Through the Years in Highland Park
Warren Ferris surveyed a townsite to be called Warwick at the three forks of the Trinity.
John Neely Bryan came from Arkansas to the three forks of the Trinity River. He followed a faint road that became part of the Shawnee Trail, later known as Preston's Trail, then Preston Road. Bryan may have come through Highland Park.
The Republic of Texas enters an agreement with a group headed by W.S. Peters to grant 640 acres to each family of settlers and 320 acres to single men over age 17.
Dr. John Cole and family from Arkansas settled at Cedar Springs and claimed his 640 acres straddling the Turtle Creek watercourse. He bought around 5,000 acres north.
Surveyor J.P. Dumas laid out the townsite bounded by Water Street (triple underpass), Young, Poydras and Calhoun (Munger) and Bryan named it Dallas. In 1846 Dallas County was officially established.
William Caruth came from Kentucky followed by brother Walter in 1849, establishing a store on the banks of the Trinity river. They began buying land north of Bryan's village.
The Caruths bought 492 acres from the Cole family, land that would become the first installment of Highland Park.
Thomas L. Marsalis moved to Dallas from Mississippi and established a wholesale grocery business.
The first railroad came to Dallas, the Houston and Texas Central, a north-south route. Dallas becomes the first Texas city with a rail crossroads, adding the Texas and Pacific on an east-west route.
John S. Armstrong moved to Dallas from Kentucky and formed a wholesale grocery partnership with T. L. Marsalis.
Armstrong and Marsalis formed the Dallas Land and Loan Company, purchasing 2,000 acres south of the Trinity River for a development called Oak Cliff.
Virginia-born Henry Exall moved to Dallas from near Lampasas, Texas, and helped organize a bank.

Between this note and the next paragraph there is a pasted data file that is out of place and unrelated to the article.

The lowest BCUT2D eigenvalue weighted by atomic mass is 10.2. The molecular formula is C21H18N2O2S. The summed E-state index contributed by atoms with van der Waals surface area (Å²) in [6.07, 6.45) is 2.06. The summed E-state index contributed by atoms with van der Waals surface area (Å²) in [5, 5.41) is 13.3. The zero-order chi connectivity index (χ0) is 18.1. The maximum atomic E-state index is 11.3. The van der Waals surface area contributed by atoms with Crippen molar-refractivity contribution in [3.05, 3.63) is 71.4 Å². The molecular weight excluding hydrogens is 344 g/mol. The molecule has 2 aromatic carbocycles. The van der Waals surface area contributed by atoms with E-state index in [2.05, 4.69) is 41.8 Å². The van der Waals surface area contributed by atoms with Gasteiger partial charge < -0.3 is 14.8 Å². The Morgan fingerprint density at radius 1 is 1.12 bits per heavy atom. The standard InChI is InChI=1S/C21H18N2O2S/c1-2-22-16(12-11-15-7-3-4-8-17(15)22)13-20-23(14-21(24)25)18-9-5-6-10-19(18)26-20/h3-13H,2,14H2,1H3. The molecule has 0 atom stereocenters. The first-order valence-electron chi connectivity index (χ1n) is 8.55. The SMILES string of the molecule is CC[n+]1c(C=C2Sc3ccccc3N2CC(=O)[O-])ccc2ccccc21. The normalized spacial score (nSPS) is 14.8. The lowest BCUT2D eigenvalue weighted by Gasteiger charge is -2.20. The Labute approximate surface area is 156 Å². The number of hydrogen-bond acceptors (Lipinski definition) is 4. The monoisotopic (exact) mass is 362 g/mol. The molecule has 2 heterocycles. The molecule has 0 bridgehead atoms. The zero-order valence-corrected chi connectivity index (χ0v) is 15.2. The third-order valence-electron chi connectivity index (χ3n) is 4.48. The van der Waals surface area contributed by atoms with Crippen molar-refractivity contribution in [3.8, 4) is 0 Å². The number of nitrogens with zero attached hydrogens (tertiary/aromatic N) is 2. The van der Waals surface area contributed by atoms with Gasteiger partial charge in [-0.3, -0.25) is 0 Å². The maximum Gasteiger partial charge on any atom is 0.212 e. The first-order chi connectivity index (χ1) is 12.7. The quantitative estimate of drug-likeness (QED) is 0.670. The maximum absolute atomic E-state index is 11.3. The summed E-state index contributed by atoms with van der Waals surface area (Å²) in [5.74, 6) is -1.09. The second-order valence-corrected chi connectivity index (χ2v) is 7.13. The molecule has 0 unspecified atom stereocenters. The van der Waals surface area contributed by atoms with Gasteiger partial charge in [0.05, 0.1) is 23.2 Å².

Exall had acquired three tracts of land from the Cole heirs totaling 834 acres, north of Dallas, along Turtle Creek. He sold the land to a group of Pennsylvania investors who simultaneously bought another former Cole tract from Walter Caruth of 492 acres. The cost was $377 an acre for the 1,326 acres to be developed as a residential community known as Philadelphia Place.
Exall dammed Turtle Creek to create Exall Lake, a recreational area and water supply. He added gravel roads Abbott, Lomo Alto and Beverly, also adding a wooden bridge over Turtle Creek at Beverly.
A national financial panic had effect in Dallas: Marsalis declared bankruptcy, Exall lost his bank, development stopped for Philadelphia Place and Exall used the land for his Lomo Alto (High Land) horse farm.
Munger Place, a 300 acre addition, opened as Dallas' first northern suburb, bounded by Fitzhugh, Live Oak, Henderson and Columbia streets.
John Armstrong bought the Philadelphia Place acreage for $276 an acre, the land comprising original land grants from the Republic of Texas. Armstrong formed a realty company with sons-in-law Hugh Prather and Edgar Flippen. That fall, they went to California and hired a planner named Wilbur David Cook who had just laid out a community named Beverly Hills. Cook completed a master plan in six months, using 20% of the land for parks and green space. The new residential development was named Highland Park.
The first ad for lot sales appeared in the Dallas Morning News, offering 100 front foot lots in "the Residence Show Grounds of Texas." Lot prices ranged from $10-$30 per foot. The Flippen-Prather Company bought an additional 44 acres along Turtle Creek. Armstrong offered 100 acres west of Preston Road to the Texas Presbyterian University, an opportunity that would unfortunately never come to fruition.
John Armstrong died and the development of Highland Park continued through its owners, the Flippen-Prather Realty Company. They began negotiations with the Dallas Golf and Country Club, then located on Welborn Street.
The Dallas Country Club bought acreage along Turtle Creek. A plat for the First Installment was filed, 93 acres bounded by Abbott, Armstrong, Gillon and Hackberry Creek. New homes were to cost a minimum of $2,000. Streetcar tracks from downtown on Cole Avenue continued on Knox Street, crossed the MKT tracks and continued on Euclid Avenue almost to Highland Park Lake. E.L. Flippen and Hugh Prather began building homes on Preston Road overlooking Highland Park Lake.